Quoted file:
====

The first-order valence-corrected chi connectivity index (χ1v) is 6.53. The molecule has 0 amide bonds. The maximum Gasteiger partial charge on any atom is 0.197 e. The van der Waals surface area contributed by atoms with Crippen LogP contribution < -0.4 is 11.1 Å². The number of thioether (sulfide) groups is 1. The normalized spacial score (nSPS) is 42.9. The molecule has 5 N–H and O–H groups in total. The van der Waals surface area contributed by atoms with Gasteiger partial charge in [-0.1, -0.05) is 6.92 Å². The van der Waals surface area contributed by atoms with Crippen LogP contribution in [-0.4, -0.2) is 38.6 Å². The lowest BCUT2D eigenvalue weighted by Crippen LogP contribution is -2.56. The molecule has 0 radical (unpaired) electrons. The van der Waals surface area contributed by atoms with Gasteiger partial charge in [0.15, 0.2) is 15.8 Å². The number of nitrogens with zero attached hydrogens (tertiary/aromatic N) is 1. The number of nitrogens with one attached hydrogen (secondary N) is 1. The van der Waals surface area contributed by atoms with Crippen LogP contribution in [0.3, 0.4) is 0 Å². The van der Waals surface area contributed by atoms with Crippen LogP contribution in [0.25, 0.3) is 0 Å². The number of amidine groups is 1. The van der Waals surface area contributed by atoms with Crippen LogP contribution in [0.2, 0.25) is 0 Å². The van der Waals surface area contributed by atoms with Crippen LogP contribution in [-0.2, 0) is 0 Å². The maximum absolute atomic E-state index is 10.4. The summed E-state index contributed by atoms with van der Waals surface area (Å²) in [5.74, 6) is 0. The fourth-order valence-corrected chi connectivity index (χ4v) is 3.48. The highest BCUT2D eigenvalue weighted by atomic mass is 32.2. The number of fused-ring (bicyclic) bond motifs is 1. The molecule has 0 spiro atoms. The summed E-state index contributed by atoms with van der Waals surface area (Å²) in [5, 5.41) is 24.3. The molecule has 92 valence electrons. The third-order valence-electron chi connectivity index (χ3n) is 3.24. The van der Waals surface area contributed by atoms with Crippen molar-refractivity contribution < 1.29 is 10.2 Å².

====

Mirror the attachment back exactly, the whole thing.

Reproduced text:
The first-order valence-corrected chi connectivity index (χ1v) is 6.53. The molecule has 0 amide bonds. The maximum Gasteiger partial charge on any atom is 0.197 e. The van der Waals surface area contributed by atoms with Crippen LogP contribution < -0.4 is 11.1 Å². The number of thioether (sulfide) groups is 1. The normalized spacial score (nSPS) is 42.9. The molecule has 5 N–H and O–H groups in total. The van der Waals surface area contributed by atoms with Gasteiger partial charge in [-0.1, -0.05) is 6.92 Å². The van der Waals surface area contributed by atoms with Crippen LogP contribution in [-0.4, -0.2) is 38.6 Å². The lowest BCUT2D eigenvalue weighted by Crippen LogP contribution is -2.56. The molecule has 0 radical (unpaired) electrons. The van der Waals surface area contributed by atoms with Gasteiger partial charge in [0.15, 0.2) is 15.8 Å². The number of nitrogens with zero attached hydrogens (tertiary/aromatic N) is 1. The number of nitrogens with one attached hydrogen (secondary N) is 1. The van der Waals surface area contributed by atoms with Crippen LogP contribution in [0.3, 0.4) is 0 Å². The van der Waals surface area contributed by atoms with Crippen LogP contribution in [0.25, 0.3) is 0 Å². The number of amidine groups is 1. The van der Waals surface area contributed by atoms with Crippen LogP contribution in [0.2, 0.25) is 0 Å². The van der Waals surface area contributed by atoms with Crippen LogP contribution in [-0.2, 0) is 0 Å². The maximum absolute atomic E-state index is 10.4. The summed E-state index contributed by atoms with van der Waals surface area (Å²) in [5.74, 6) is 0. The fourth-order valence-corrected chi connectivity index (χ4v) is 3.48. The highest BCUT2D eigenvalue weighted by atomic mass is 32.2. The number of fused-ring (bicyclic) bond motifs is 1. The molecule has 0 spiro atoms. The summed E-state index contributed by atoms with van der Waals surface area (Å²) in [5, 5.41) is 24.3. The molecule has 92 valence electrons. The third-order valence-electron chi connectivity index (χ3n) is 3.24. The van der Waals surface area contributed by atoms with Crippen molar-refractivity contribution < 1.29 is 10.2 Å².